In reality I was reluctant to go to this war museum caused we've got to fork out USD$3 for the entrance, as compare to the volunteers run Land mine museum start by Akira.
But since the place is near to our hotel, and we really had enough of temples visiting, Mark decided that we will just pop in to find out what issit so great about the War Museum.
Cleverly, they actually make full use to the "War Museum" by planting loads of mango trees. There are bundles of them hanging high up there since Mango is in season now. Perhaps it is one of the way they sustain their livelihood from the low turn up at their so called museum.
Why do I say it is so called? Because from what Mark and I observed, there are hardly any great value to the stuffs that they put here.
Most of the stuffs they put up here hardly work anymore, there are tanks that met their end after driving over land mines, heavily rusted equipments, more more land mines that NGOs dig up from various fields (at least some work, I think), and clothings worn during Khmer Rouge times.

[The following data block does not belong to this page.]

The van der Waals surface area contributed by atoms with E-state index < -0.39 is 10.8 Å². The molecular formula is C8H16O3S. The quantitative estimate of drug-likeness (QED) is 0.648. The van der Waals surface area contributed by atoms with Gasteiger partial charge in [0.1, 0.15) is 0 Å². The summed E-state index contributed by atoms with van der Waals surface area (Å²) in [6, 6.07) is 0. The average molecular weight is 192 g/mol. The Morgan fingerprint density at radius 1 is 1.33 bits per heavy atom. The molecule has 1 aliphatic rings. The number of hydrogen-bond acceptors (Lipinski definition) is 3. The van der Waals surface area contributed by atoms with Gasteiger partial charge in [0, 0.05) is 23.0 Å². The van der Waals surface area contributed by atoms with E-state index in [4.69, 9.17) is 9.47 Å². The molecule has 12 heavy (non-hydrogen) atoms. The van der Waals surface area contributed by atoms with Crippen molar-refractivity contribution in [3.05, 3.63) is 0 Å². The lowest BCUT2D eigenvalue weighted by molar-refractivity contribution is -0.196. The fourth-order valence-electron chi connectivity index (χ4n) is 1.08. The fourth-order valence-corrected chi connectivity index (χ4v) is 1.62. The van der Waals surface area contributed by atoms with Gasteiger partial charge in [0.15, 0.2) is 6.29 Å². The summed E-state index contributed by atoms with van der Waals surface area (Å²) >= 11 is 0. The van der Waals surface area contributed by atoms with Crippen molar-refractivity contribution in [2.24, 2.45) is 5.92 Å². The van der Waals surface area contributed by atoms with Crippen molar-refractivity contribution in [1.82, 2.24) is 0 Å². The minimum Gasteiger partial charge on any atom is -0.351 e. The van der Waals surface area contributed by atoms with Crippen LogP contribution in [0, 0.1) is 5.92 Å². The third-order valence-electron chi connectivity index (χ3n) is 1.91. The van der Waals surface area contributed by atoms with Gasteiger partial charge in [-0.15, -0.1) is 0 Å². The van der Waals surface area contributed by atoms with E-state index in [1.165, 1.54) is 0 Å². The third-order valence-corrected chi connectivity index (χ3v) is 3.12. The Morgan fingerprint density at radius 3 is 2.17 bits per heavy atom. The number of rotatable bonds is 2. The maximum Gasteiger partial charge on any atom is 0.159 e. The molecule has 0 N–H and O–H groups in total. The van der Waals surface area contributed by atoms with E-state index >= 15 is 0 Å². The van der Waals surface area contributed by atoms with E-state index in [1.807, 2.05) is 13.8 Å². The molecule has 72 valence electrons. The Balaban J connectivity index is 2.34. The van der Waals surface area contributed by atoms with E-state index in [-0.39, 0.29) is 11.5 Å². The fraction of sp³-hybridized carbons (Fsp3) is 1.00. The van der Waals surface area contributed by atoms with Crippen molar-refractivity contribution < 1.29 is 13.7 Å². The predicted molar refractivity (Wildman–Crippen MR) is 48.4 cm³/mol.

Quietly they sat there looking at the people that came looking at them, reminiscing the older days when they ruled the city like a king...
Hmmm, and there was this spot here heavily labeled saying live mines around. Probably is part of the exhibition.
It comes with a big hole on the other side, which Mark thinks caused by a land mine.
There are some pictures around showing how mines get removed, showing land mine victims how they coped with lives. Though not the most informative, but it does make myself glad that the British colonial days in Malaysia has make a great deal saving us from such terrible aftermath resulted by civil wars. I am so glad that there wasn't time that we always get warned about land mines, like how we are here.